The process of thinking up a viable PhD project has a tendency to start as one idea and end up, after considerable lopping, pruning, and repotting, as something else. What was left over after an early search for source material on an entirely different proposed project was an eighteenth century text purporting to tell the (really quite extensive) sexual exploits of Friedrich August I, Elector of Saxony, popularly known by his name as King of Poland: August the Strong (1670-1733). I quickly discovered that this text was still being used as an historical source for August, who has a reputation in popular history as a man of extraordinary sexual prowess and the ruler over a magnificent, but frivolous, court in Dresden. So that is how I ended up with a case study on the function of fiction in the creation of an historical myth and the uses to which the myth is put over time. In August’s case, the origins of the myth lie in the art and literature that he cultivated at his own court and the reception of that image in the literature of the late seventeenth and early eighteenth centuries. There is also the issue of the long-lasting effects of the cultural dominance of Prussia on Saxon historiography in the nineteenth century, which feeds into the continued privileging of particular historical sources. An additional question that arose over the course of my research was how both modern popular history and authors of fiction make use of re-enactment strategies to draw their respective audiences in and, consequently, what potential problems, but also opportunities, this opens up.
Getting the thesis idea was one thing. Getting the funds together to make it possible was quite another. In the end, I was fortunate enough to get partial funding from the AHRC and when that ran out, I also managed to get a small bursary from Funds for Women Graduates.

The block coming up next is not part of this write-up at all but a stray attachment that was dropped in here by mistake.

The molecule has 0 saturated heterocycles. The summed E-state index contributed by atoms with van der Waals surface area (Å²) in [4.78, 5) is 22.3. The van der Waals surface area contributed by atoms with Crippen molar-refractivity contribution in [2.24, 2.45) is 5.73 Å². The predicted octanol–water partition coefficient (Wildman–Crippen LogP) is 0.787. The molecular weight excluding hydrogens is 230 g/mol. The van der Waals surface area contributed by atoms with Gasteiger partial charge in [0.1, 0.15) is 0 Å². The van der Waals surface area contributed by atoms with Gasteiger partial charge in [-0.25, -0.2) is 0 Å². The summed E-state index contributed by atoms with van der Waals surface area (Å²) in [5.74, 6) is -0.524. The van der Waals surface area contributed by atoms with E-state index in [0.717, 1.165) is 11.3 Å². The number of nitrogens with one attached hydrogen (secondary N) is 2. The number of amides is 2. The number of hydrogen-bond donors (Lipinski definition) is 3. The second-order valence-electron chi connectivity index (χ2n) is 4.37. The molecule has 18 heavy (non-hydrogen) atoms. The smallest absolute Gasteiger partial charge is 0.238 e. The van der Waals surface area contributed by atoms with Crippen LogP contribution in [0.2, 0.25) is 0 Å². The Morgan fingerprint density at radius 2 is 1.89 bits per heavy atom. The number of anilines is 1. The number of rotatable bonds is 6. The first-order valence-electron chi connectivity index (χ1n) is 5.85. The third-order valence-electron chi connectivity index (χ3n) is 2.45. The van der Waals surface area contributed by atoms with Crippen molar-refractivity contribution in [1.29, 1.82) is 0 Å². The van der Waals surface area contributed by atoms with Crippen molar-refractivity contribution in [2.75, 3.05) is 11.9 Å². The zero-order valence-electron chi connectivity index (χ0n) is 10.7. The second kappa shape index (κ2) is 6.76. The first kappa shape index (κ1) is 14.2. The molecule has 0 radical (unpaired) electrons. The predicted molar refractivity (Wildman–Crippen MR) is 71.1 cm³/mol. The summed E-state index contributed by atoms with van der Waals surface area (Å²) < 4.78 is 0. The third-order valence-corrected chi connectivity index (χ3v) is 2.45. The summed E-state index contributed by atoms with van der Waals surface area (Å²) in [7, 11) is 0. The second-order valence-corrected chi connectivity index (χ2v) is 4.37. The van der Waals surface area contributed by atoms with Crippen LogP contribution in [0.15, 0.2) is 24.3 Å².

However, that still meant there were gaps to fill along the way. It’s a perennial concern for postgraduate students – and for postdoctoral graduates on the job market – and it requires creativity, flexibility, support, and not a little determination. The obvious route is to try to get some teaching experience, but this might not pay all the bills. At one particularly stressful, but mercifully short-lived, point, I was juggling five mini-jobs and the thesis.
Not all of the work I did to fund myself was directly relevant to me as a researcher at the time (the regular babysitting does not appear on my CV!), but much of it required me to think hard about my skills as a linguist – translation, proofreading, project assistant work. I also had to take stock of my personal networks and think about where I could go to give myself opportunities, armed with my language and research skills. Having a very supportive doctoral supervisor helped, but I took the initiative to go beyond the university and went to temping agencies, signed up for mailing lists, put myself on databases – joined WIGS! But I also decided that word of mouth was not to be underestimated, so whenever I was asked what I did, I made sure I talked about both the research and the non-research sides of my life. So far, it seems to be working.
We are delighted to add the following information to Madeleine’s post:
Popular History and Fiction: The Myth of August the Strong in German Literature, Art and Media will be published by Peter Lang in their Cultural Identity Studies series, edited by Helen Chambers. It is due to appear later this year.
Madeleine will also be Departmental Lecturer for Early Modern German at the University of Oxford for the academic year 2013/14.